Ivan McBride is competitive, and it’s easy to understand why. He played professional baseball for the Cleveland Indians before starting his career in the auto industry 25 years ago. Nowadays, though, McBride has tempered that ambition with a healthy dose of patience, learning to “stay focused on what you do well and not get distracted,” he said.
As Pentagon Federal Credit Union’s vice president of automotive lending and sales, McBride analyzes each new endeavor, asking himself if it’s in line with PenFed’s culture and with members’ best interests. That member-focused strategy has resulted in several new PenFed initiatives, including residual-based financing options and better customer communication throughout the application process and after loan funding.
Auto Finance Excellence spoke with McBride about PenFed’s plans to tackle industry challenges and how the credit union is diversifying vehicle payment options to better serve members. What follows is an edited version of McBride’s conversation with AFE.
Auto Finance Excellence: What are some of the lessons you’ve learned from 25 years in the industry?
Ivan McBride: At PenFed, I think the challenge that has been placed on me is, whatever business we enter into, we try to keep it simple. We keep the focus on the member, and we make sure we can standardize it and scale it. I’ve gone in with that approach to every product enhancement and partnership that we’re looking to start, making sure that it’s something that aligns with PenFed’s culture and objectives and making sure it doesn’t distract us from what we do well. That has been my compass as I make decisions moving forward.
AFE: What are the top issues on your radar?
IM: The biggest challenge right now is what the future holds for the U.S. auto market. What’s driving consumer behavior? There’s a lot of concern about tariffs and recession and trying to anticipate what you can in regard to that and also meeting consumer demand.
Consumers these days are really looking for that experience pre- and post-application that’s different, that’s easy. That is something simple that’s really our focus: making sure we can deliver on that and optimizing the member experience post-application, post-approval. I also focus on how we communicate to our members, really sticking to the core of what we do. We’ve got a lot of approvals, but just because we approve the consumer or member for a loan doesn’t always mean that we’re going to get that loan. Because of that, we’re really focused on making sure that we deliver on an experience right after approval and communication that closes that loan as quickly as possible.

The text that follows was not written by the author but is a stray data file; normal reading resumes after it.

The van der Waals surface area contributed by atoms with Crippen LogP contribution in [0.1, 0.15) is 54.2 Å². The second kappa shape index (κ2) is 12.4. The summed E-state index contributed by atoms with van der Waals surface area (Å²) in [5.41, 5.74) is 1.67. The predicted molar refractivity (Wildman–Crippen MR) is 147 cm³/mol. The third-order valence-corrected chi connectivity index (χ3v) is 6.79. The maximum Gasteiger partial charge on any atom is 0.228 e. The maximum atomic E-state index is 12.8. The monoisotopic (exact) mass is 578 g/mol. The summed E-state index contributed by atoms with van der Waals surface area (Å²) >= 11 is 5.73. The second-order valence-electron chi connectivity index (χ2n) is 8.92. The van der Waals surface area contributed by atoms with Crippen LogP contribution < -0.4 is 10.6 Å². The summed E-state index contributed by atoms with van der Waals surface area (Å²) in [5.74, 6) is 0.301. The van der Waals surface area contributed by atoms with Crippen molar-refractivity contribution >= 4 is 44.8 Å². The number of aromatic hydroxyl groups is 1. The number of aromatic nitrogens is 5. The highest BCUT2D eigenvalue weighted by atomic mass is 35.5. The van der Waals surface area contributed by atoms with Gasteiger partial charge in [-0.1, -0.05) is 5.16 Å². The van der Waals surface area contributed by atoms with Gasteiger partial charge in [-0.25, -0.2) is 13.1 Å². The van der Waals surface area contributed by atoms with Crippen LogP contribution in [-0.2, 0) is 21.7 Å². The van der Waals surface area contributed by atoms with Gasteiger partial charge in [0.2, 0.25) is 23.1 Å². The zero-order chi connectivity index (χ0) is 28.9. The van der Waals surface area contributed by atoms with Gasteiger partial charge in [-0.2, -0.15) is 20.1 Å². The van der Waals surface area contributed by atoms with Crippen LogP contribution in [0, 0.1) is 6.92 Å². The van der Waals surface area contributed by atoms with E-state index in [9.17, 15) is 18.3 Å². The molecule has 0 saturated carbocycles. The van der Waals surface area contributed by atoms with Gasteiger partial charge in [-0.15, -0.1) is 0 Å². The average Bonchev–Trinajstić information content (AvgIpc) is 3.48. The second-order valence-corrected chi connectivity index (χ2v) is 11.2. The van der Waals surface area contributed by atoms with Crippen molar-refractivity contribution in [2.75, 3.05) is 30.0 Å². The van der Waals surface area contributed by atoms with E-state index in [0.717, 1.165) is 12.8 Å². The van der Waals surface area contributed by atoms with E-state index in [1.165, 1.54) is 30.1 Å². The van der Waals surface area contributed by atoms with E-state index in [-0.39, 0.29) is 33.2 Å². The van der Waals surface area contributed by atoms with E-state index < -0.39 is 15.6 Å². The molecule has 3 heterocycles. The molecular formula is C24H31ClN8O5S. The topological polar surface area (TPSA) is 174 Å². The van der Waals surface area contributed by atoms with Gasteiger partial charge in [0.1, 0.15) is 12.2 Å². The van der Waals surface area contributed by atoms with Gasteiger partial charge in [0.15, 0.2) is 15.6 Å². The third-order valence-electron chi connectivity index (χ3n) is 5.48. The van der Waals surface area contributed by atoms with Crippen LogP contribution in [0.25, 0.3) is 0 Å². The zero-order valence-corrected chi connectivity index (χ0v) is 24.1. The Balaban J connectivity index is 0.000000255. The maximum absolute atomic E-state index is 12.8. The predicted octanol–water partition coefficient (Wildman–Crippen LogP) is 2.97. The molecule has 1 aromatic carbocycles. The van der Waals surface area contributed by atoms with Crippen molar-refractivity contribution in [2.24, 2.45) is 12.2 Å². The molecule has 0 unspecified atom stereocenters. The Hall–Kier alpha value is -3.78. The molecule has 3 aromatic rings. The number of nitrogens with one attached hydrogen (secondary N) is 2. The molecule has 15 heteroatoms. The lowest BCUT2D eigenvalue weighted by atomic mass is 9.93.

AFE: Analysts are predicting an industry slowdown in 2020. What is PenFed doing to protect its business model from this potential downturn?
IM: We really want to be able to offer payments to members that are more innovative than what’s out there in the market. So, we’ve doubled down on the education to our members on residual-based financing — in our case it’s a balloon financing product where we’re able to develop payment solutions for members that they may not typically get with a dealer or another institution.
We want to educate our members on the value of this product, because there’s a lot of inherent distrust of balloon products in general [based on] what used to be an open-ended balloon product in the market for a long time. An open-ended balloon product is when you’re in a balloon payment and at the end of the term you’re still responsible for that large “balloon” payment. With our product, you have the option of walking away from that balloon payment at the end. We’ve got to make consumers aware of the advantages this walk-away balloon product has for them.
The ability to limit the risk of depreciation of their vehicle and negative equity are greatly important to folks right now, plus we can offer them a payment that meets their budget. Consumers are looking for options. They don’t want the average 60-, 72-, or 84-month payment, they’re looking for another way to purchase the vehicle and manage their payment to their budget, so we’re doubling down on this effort with residual-based financing and particularly the balloon walk-away program.
AFE: What lessons do you apply from your non-auto career — your criminal justice degree and time playing in the MLB — to what you’re doing today?
IM: I’m a very competitive guy and so, like anyone else who’s very competitive, I like to win. Although, I’ve learned patience over time. We get a lot of proposals on potential partnerships, there are products that we were considering rolling into what we do now or integrating with our current systems. What I’ve learned is that you’ve got to do your homework ahead of time.
Whatever partnership or product you’re looking to integrate with PenFed needs to be a good fit and something that you can grow with and scale, but it also needs to be simple and easy to understand. So, the answer is my competitive spirit. I want to do well and exceed volume objectives all the time, but sometimes you don’t do it at the speed you want to do it. You’ve got to learn that patience.